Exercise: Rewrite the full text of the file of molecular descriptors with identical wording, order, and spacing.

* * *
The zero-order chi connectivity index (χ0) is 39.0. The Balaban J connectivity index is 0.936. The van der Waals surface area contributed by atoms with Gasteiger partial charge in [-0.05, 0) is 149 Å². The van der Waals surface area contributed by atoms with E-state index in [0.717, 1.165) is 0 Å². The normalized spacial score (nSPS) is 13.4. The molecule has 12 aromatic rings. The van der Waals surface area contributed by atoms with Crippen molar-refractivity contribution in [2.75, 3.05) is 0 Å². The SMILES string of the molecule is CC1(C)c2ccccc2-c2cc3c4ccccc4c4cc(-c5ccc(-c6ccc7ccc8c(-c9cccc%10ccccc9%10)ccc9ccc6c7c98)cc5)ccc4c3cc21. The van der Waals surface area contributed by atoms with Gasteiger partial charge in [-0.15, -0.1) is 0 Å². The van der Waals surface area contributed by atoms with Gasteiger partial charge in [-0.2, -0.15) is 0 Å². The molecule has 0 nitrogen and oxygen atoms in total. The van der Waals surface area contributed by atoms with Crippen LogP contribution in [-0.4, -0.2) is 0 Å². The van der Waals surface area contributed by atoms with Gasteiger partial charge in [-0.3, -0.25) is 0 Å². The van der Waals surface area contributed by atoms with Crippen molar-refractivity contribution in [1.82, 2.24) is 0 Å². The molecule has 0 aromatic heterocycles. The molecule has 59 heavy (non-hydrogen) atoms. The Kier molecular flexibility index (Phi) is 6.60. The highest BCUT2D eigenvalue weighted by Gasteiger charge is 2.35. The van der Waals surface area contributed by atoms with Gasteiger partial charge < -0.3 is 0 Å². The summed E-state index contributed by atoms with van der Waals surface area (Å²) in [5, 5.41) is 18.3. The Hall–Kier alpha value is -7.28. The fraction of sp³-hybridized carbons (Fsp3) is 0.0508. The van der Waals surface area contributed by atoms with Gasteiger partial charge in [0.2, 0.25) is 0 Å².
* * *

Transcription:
The zero-order chi connectivity index (χ0) is 39.0. The Balaban J connectivity index is 0.936. The van der Waals surface area contributed by atoms with Gasteiger partial charge in [-0.05, 0) is 149 Å². The van der Waals surface area contributed by atoms with E-state index in [0.717, 1.165) is 0 Å². The normalized spacial score (nSPS) is 13.4. The molecule has 12 aromatic rings. The van der Waals surface area contributed by atoms with Crippen molar-refractivity contribution in [2.75, 3.05) is 0 Å². The SMILES string of the molecule is CC1(C)c2ccccc2-c2cc3c4ccccc4c4cc(-c5ccc(-c6ccc7ccc8c(-c9cccc%10ccccc9%10)ccc9ccc6c7c98)cc5)ccc4c3cc21. The van der Waals surface area contributed by atoms with Gasteiger partial charge in [-0.15, -0.1) is 0 Å². The van der Waals surface area contributed by atoms with Gasteiger partial charge in [-0.2, -0.15) is 0 Å². The molecule has 0 nitrogen and oxygen atoms in total. The van der Waals surface area contributed by atoms with Crippen LogP contribution in [-0.4, -0.2) is 0 Å². The van der Waals surface area contributed by atoms with Gasteiger partial charge in [-0.3, -0.25) is 0 Å². The van der Waals surface area contributed by atoms with Crippen molar-refractivity contribution in [1.82, 2.24) is 0 Å². The molecule has 0 aromatic heterocycles. The molecule has 59 heavy (non-hydrogen) atoms. The Kier molecular flexibility index (Phi) is 6.60. The highest BCUT2D eigenvalue weighted by Gasteiger charge is 2.35. The van der Waals surface area contributed by atoms with Gasteiger partial charge < -0.3 is 0 Å². The summed E-state index contributed by atoms with van der Waals surface area (Å²) in [5, 5.41) is 18.3. The Hall–Kier alpha value is -7.28. The fraction of sp³-hybridized carbons (Fsp3) is 0.0508. The van der Waals surface area contributed by atoms with Gasteiger partial charge in [0.2, 0.25) is 0 Å².